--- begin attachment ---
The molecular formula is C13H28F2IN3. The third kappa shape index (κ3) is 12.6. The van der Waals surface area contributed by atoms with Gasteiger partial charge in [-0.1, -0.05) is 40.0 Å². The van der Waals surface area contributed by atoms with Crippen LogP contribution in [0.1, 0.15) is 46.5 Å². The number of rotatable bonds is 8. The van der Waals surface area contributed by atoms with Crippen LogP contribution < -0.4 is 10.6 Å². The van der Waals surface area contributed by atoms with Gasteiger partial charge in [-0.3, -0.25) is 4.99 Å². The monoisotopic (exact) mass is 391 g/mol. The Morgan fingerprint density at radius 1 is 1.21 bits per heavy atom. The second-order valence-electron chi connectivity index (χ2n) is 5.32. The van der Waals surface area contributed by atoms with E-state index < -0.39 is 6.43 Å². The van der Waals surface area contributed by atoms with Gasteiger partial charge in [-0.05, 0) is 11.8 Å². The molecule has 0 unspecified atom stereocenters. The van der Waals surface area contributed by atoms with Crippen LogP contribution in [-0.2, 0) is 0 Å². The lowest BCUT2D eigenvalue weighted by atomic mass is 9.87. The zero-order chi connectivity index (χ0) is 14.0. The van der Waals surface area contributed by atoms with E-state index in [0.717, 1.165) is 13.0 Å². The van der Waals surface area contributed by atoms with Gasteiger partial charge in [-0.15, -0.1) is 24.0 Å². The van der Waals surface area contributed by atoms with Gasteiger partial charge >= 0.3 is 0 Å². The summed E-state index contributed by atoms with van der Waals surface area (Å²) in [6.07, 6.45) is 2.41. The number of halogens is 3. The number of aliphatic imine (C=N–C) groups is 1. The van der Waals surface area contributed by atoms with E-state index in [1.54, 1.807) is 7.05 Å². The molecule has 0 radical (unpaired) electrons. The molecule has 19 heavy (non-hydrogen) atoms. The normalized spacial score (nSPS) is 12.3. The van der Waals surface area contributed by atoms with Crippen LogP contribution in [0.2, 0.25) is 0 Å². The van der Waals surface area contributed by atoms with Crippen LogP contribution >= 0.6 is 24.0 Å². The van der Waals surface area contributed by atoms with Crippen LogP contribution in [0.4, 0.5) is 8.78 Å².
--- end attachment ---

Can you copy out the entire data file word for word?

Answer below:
The molecular formula is C13H28F2IN3. The third kappa shape index (κ3) is 12.6. The van der Waals surface area contributed by atoms with Gasteiger partial charge in [-0.1, -0.05) is 40.0 Å². The van der Waals surface area contributed by atoms with Crippen LogP contribution in [0.1, 0.15) is 46.5 Å². The number of rotatable bonds is 8. The van der Waals surface area contributed by atoms with Crippen LogP contribution < -0.4 is 10.6 Å². The van der Waals surface area contributed by atoms with Gasteiger partial charge in [-0.3, -0.25) is 4.99 Å². The monoisotopic (exact) mass is 391 g/mol. The Morgan fingerprint density at radius 1 is 1.21 bits per heavy atom. The second-order valence-electron chi connectivity index (χ2n) is 5.32. The van der Waals surface area contributed by atoms with E-state index < -0.39 is 6.43 Å². The van der Waals surface area contributed by atoms with Gasteiger partial charge in [-0.05, 0) is 11.8 Å². The molecule has 0 unspecified atom stereocenters. The van der Waals surface area contributed by atoms with Crippen LogP contribution in [-0.2, 0) is 0 Å². The lowest BCUT2D eigenvalue weighted by atomic mass is 9.87. The zero-order chi connectivity index (χ0) is 14.0. The van der Waals surface area contributed by atoms with E-state index in [0.717, 1.165) is 13.0 Å². The van der Waals surface area contributed by atoms with Gasteiger partial charge in [-0.15, -0.1) is 24.0 Å². The van der Waals surface area contributed by atoms with Gasteiger partial charge >= 0.3 is 0 Å². The summed E-state index contributed by atoms with van der Waals surface area (Å²) in [6.07, 6.45) is 2.41. The number of halogens is 3. The number of aliphatic imine (C=N–C) groups is 1. The van der Waals surface area contributed by atoms with E-state index in [1.54, 1.807) is 7.05 Å². The molecule has 0 radical (unpaired) electrons. The molecule has 19 heavy (non-hydrogen) atoms. The normalized spacial score (nSPS) is 12.3. The van der Waals surface area contributed by atoms with Crippen LogP contribution in [0.2, 0.25) is 0 Å². The van der Waals surface area contributed by atoms with Crippen LogP contribution >= 0.6 is 24.0 Å². The van der Waals surface area contributed by atoms with Crippen LogP contribution in [0.4, 0.5) is 8.78 Å².